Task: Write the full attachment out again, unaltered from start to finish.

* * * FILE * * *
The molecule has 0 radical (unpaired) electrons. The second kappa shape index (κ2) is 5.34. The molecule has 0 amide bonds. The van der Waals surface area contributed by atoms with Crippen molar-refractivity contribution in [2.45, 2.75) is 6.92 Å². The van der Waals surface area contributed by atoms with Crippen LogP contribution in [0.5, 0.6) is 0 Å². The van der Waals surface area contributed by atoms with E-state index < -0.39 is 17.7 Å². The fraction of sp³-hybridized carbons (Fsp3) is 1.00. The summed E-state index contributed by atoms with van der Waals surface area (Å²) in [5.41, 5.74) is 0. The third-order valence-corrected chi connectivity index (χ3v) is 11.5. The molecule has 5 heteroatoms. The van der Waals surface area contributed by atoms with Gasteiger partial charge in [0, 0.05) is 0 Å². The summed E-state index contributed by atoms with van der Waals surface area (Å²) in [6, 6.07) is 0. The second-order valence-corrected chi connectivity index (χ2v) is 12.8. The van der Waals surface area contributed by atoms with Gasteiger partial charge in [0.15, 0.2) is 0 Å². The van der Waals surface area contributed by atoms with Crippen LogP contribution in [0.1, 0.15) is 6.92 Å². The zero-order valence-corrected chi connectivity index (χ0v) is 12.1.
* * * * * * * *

The molecule has 0 radical (unpaired) electrons. The second kappa shape index (κ2) is 5.34. The molecule has 0 amide bonds. The van der Waals surface area contributed by atoms with Crippen molar-refractivity contribution in [2.45, 2.75) is 6.92 Å². The van der Waals surface area contributed by atoms with Crippen LogP contribution in [0.5, 0.6) is 0 Å². The van der Waals surface area contributed by atoms with E-state index < -0.39 is 17.7 Å². The fraction of sp³-hybridized carbons (Fsp3) is 1.00. The summed E-state index contributed by atoms with van der Waals surface area (Å²) in [5.41, 5.74) is 0. The third-order valence-corrected chi connectivity index (χ3v) is 11.5. The molecule has 5 heteroatoms. The van der Waals surface area contributed by atoms with Gasteiger partial charge in [0, 0.05) is 0 Å². The summed E-state index contributed by atoms with van der Waals surface area (Å²) in [6, 6.07) is 0. The second-order valence-corrected chi connectivity index (χ2v) is 12.8. The van der Waals surface area contributed by atoms with Gasteiger partial charge in [0.15, 0.2) is 0 Å². The van der Waals surface area contributed by atoms with Crippen LogP contribution in [0.1, 0.15) is 6.92 Å². The zero-order valence-corrected chi connectivity index (χ0v) is 12.1.